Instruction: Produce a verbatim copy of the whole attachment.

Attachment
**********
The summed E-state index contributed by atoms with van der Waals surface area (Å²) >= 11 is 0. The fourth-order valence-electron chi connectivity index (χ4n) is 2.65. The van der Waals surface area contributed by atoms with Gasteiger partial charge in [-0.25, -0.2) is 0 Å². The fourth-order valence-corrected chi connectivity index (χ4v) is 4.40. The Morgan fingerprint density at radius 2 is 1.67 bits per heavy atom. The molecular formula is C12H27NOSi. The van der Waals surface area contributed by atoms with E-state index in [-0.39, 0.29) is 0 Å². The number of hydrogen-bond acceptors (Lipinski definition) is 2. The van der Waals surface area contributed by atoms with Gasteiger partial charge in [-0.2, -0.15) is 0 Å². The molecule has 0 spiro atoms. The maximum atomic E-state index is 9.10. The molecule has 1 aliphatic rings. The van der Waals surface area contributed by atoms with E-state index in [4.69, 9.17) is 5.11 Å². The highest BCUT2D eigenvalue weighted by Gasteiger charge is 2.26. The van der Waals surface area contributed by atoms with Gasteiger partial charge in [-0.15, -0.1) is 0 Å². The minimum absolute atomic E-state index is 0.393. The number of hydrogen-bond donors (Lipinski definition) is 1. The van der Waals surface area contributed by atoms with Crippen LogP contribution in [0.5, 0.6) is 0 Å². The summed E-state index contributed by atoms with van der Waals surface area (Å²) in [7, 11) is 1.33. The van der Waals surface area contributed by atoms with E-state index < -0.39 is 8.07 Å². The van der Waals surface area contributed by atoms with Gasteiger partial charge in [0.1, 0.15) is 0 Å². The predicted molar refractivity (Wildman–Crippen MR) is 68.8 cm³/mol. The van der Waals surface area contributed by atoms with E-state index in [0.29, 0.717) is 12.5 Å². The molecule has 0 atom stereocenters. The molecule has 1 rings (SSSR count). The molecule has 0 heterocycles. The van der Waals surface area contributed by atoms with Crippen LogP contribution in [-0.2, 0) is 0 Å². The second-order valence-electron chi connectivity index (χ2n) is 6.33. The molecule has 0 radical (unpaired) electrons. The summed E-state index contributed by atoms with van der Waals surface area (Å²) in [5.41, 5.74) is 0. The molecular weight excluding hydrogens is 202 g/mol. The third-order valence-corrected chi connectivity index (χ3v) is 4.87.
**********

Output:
The summed E-state index contributed by atoms with van der Waals surface area (Å²) >= 11 is 0. The fourth-order valence-electron chi connectivity index (χ4n) is 2.65. The van der Waals surface area contributed by atoms with Gasteiger partial charge in [-0.25, -0.2) is 0 Å². The fourth-order valence-corrected chi connectivity index (χ4v) is 4.40. The Morgan fingerprint density at radius 2 is 1.67 bits per heavy atom. The molecular formula is C12H27NOSi. The van der Waals surface area contributed by atoms with E-state index in [-0.39, 0.29) is 0 Å². The number of hydrogen-bond acceptors (Lipinski definition) is 2. The van der Waals surface area contributed by atoms with Gasteiger partial charge in [-0.2, -0.15) is 0 Å². The molecule has 0 spiro atoms. The maximum atomic E-state index is 9.10. The molecule has 1 aliphatic rings. The van der Waals surface area contributed by atoms with E-state index in [4.69, 9.17) is 5.11 Å². The highest BCUT2D eigenvalue weighted by Gasteiger charge is 2.26. The van der Waals surface area contributed by atoms with Gasteiger partial charge in [-0.15, -0.1) is 0 Å². The minimum absolute atomic E-state index is 0.393. The number of hydrogen-bond donors (Lipinski definition) is 1. The van der Waals surface area contributed by atoms with Crippen LogP contribution in [0.5, 0.6) is 0 Å². The summed E-state index contributed by atoms with van der Waals surface area (Å²) in [7, 11) is 1.33. The van der Waals surface area contributed by atoms with E-state index < -0.39 is 8.07 Å². The van der Waals surface area contributed by atoms with Gasteiger partial charge in [0.1, 0.15) is 0 Å². The predicted molar refractivity (Wildman–Crippen MR) is 68.8 cm³/mol. The van der Waals surface area contributed by atoms with E-state index in [0.29, 0.717) is 12.5 Å². The molecule has 0 atom stereocenters. The molecule has 1 rings (SSSR count). The molecule has 0 heterocycles. The van der Waals surface area contributed by atoms with Crippen LogP contribution in [-0.2, 0) is 0 Å². The second-order valence-electron chi connectivity index (χ2n) is 6.33. The molecule has 0 radical (unpaired) electrons. The summed E-state index contributed by atoms with van der Waals surface area (Å²) in [5.41, 5.74) is 0. The molecular weight excluding hydrogens is 202 g/mol. The third-order valence-corrected chi connectivity index (χ3v) is 4.87.